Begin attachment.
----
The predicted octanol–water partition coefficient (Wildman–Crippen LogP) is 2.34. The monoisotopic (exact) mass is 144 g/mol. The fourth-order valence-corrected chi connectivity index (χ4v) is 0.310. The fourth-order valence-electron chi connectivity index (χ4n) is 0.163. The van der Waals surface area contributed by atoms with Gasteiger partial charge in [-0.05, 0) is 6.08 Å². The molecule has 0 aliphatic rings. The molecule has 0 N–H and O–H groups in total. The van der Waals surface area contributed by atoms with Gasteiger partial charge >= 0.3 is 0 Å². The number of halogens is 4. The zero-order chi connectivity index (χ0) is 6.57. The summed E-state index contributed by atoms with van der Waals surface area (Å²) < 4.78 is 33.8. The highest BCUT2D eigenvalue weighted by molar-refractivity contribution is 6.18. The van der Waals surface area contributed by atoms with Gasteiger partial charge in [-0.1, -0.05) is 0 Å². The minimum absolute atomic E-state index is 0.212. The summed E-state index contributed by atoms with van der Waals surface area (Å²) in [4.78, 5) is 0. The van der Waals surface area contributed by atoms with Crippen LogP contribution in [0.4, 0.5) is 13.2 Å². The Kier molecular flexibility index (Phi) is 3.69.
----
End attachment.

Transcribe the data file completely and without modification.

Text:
The predicted octanol–water partition coefficient (Wildman–Crippen LogP) is 2.34. The monoisotopic (exact) mass is 144 g/mol. The fourth-order valence-corrected chi connectivity index (χ4v) is 0.310. The fourth-order valence-electron chi connectivity index (χ4n) is 0.163. The van der Waals surface area contributed by atoms with Gasteiger partial charge in [-0.05, 0) is 6.08 Å². The molecule has 0 aliphatic rings. The molecule has 0 N–H and O–H groups in total. The van der Waals surface area contributed by atoms with Gasteiger partial charge >= 0.3 is 0 Å². The number of halogens is 4. The zero-order chi connectivity index (χ0) is 6.57. The summed E-state index contributed by atoms with van der Waals surface area (Å²) < 4.78 is 33.8. The highest BCUT2D eigenvalue weighted by molar-refractivity contribution is 6.18. The van der Waals surface area contributed by atoms with Gasteiger partial charge in [-0.1, -0.05) is 0 Å². The minimum absolute atomic E-state index is 0.212. The summed E-state index contributed by atoms with van der Waals surface area (Å²) in [4.78, 5) is 0. The van der Waals surface area contributed by atoms with Crippen LogP contribution in [0.4, 0.5) is 13.2 Å². The Kier molecular flexibility index (Phi) is 3.69.